The tendency to victim blame in such scenarios is far from uncommon, as can be demonstrated by prior instances of police violence that followed a similar trajectory. Philando Castile and Michael Brown, two other Black men who were killed by police in recent years, were both demonized by officers and commentators alike, all of whom fixated on their behavior at the scene of the killing and argued that both of them acted as if they might have been on drugs. This inclination to respond to drugs with police violence may be connected to the false assumption that drugs predict violence, despite the fact that this idea is not supported by research. All that is to say, law enforcement is preoccupied with leveraging drug-related implications to demolish the character and justify the fatal or otherwise harmful fate of Black people who are violently killed by police.

Public Health Is Called to Action

As public health scholars, practitioners, policymakers and advocates, there are a number of steps we can take to prevent further harm and mitigate the impact of the harm that has already resulted from drug policing and the police in general. For those of us that work in federal, state or local government, we must contribute to efforts to pass policies that decriminalize behavior and activities —including drug use and possession— that stem from structural poverty, oppression and marginalization. Moreover, it is crucial that we shift our focus away from police reform and instead focus on reinvesting law enforcement funds into community-based programs that address the social determinants of health inequities.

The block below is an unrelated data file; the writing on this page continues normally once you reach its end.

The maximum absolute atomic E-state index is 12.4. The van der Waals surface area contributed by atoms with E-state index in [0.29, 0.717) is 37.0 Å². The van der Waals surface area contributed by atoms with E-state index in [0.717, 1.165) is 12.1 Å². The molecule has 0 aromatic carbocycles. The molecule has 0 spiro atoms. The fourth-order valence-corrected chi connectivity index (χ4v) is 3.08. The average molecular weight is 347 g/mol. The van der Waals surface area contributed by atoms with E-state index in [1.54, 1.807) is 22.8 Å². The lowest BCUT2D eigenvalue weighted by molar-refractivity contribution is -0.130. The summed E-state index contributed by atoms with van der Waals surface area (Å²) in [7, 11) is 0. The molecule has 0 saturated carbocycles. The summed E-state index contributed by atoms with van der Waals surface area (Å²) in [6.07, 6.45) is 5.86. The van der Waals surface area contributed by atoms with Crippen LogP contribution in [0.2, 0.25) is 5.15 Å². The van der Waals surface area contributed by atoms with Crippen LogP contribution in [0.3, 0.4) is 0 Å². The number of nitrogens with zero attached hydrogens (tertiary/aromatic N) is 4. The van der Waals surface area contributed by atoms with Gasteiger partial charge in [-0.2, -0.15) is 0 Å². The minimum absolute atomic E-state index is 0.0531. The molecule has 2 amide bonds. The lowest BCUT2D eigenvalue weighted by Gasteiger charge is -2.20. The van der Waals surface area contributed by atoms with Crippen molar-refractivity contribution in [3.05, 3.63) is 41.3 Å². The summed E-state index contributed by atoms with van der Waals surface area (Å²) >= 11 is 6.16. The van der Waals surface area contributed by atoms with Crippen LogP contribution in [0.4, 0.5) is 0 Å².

We can also take meaningful steps toward this on our own account by being intentional about where our money goes, which we can do by actively choosing to support bail funds and other initiatives that address police violence and incarceration. Finally, as Black communities and other communities of color work through centuries of law enforcement-induced trauma in an attempt to heal, it is imperative that we support and uplift organizations such as The Loveland Foundation, which provides access to mental health services by extending affordable therapy options to Black women and girls. Taken together, these action items are necessary first steps to creating a safer, healthier, trauma-informed community that views drug-related issues as a matter of health, not criminality, and commits to building a world that is free of police and prisons.


Katie M. Collins is a third-year MPH/MSW graduate student at the University of Michigan-Ann Arbor. She has worked closely with immigrant communities and conducted research on the health impacts of immigration enforcement. She is broadly interested in addressing law enforcement violence as a public health issue and divesting from the carceral state by advocating for alternatives to policing.